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Liturgy, God: Making the Connections

connected worshipI was recently asked to write a short piece of about 300 words for the Fendalton Parish magazine. I was asked to write about connecting to liturgy – including for young people. This is what I wrote:

Do we connect with liturgy? I think that we can connect through good liturgy done well – with each other and to God. I think that is true whatever our age or stage. It is true for the young people who are the primary focus of my ministry.

Recently I had to get a new pair of glasses. Without glasses I really cannot see at all. The lenses for these new glasses use the latest technology. But, like all my spectacles over recent years, they are also a compromise between helping my presbyopia, astigmatism, and myopia.

Switching glasses is always a bit tedious. Each pair deals with the compromise differently. I have to adapt to the distinctive way these lenses deal with helping me see.

I could not cope if every time I put on glasses it was a different pair, or even just a pair selected from a large number of possible spectacles.

My glasses should be pretty much imperceptible to me. If, instead, it is the pair of glasses that I am too conscious of, then they are not fulfilling their purpose.

Liturgy is the way we together see God – as best we can in this life (acknowledging that in liturgy we, too, make compromises). Liturgy is our shared pair of spectacles. But some individuals, some communities, incessantly change their liturgies. The danger is that people focus not on the God we meet together in liturgy; the liturgy, rather than God, can become the focus.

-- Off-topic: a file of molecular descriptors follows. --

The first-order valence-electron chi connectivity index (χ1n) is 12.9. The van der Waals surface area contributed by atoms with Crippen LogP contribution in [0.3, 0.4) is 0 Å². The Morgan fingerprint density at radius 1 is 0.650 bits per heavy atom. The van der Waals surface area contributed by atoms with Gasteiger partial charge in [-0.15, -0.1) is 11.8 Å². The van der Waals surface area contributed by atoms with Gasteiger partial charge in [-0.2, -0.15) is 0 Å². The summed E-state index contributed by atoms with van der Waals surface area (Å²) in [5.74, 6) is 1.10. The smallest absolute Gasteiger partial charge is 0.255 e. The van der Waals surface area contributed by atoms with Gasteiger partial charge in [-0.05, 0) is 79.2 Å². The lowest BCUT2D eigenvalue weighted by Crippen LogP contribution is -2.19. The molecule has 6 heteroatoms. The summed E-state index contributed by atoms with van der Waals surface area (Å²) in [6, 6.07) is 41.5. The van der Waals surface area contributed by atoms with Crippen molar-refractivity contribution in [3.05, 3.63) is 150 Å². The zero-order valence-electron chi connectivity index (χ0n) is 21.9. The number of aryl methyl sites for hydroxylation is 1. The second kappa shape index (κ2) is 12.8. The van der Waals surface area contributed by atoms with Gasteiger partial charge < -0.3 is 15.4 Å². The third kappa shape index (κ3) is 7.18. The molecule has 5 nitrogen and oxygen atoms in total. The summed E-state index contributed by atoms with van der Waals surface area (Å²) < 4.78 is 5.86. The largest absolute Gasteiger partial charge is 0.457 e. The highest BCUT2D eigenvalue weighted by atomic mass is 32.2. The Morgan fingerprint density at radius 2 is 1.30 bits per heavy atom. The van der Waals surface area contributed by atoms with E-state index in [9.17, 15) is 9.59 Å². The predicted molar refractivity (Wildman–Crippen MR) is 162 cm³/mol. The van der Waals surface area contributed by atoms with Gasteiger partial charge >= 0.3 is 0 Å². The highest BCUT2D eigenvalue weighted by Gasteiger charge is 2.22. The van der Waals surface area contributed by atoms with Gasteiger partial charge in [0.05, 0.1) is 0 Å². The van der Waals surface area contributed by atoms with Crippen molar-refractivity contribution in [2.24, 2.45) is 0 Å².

Liturgy and leadership should not draw attention to themselves, but be as transparent as possible, transforming community and letting God shine through.

Young people (and older people) may need times outside worship when they can ask about and talk about, our tradition of worship. But in liturgy we should trust the great symbols (of bread, wine and water), the words we have been saying for thousands of years and God Himself to work in our worship. The barrage of incessant additions, explanations, and interpretations of what is happening that I find when I participate in worship in some places as a visitor, pad out the time well beyond the attention span of young people. And just confirm to young (and old) that we do not really trust our liturgy to make the connections.

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3 Responses to Liturgy, God: Making the Connections

  1. Thanks, Bosco, for this post. As a ‘dyed in the wool’ A.C., reaching back many years – through membership of a religious order and subsequent priesthood – I have come to the conclusion that meaningful liturgy is part and parcel of my approach to God. All the sights, sounds and smells of good worship are, for me, at the root of my sensitivity to God’s Presence among God’s people. A confluence of attention to both God and one another.

    A foretaste of Heaven? Hopefully, but also a manifestation of Heaven on earth.

  2. The barrage of incessant additions, explanations, and interpretations of what is happening that I find when I participate in worship in some places as a visitor, pad out the time well beyond the attention span of young people.

    Fair comment, but that could indicate that the liturgists did a bad job in the first place (I’m thinking particularly of the unholy mess that is the CofE’s Common Worship Baptism service).

    • I quite agree with you, James. I have not studied the rite you mention (and I’m underwhelmed by the NZ baptism rite). Rites rightly are critiqued, and poor rites may very well need “repairing” when used. I’m talking about an addiction to preventing the symbols, gestures, and words from actually doing what we know they can and ought, by incessant blabbering on. Christ has risen.

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About This Site Welcome to this ecumenical website of resources and reflections on liturgy, spirituality, and worship for individuals and communities. It is run by Rev. Bosco Peters.

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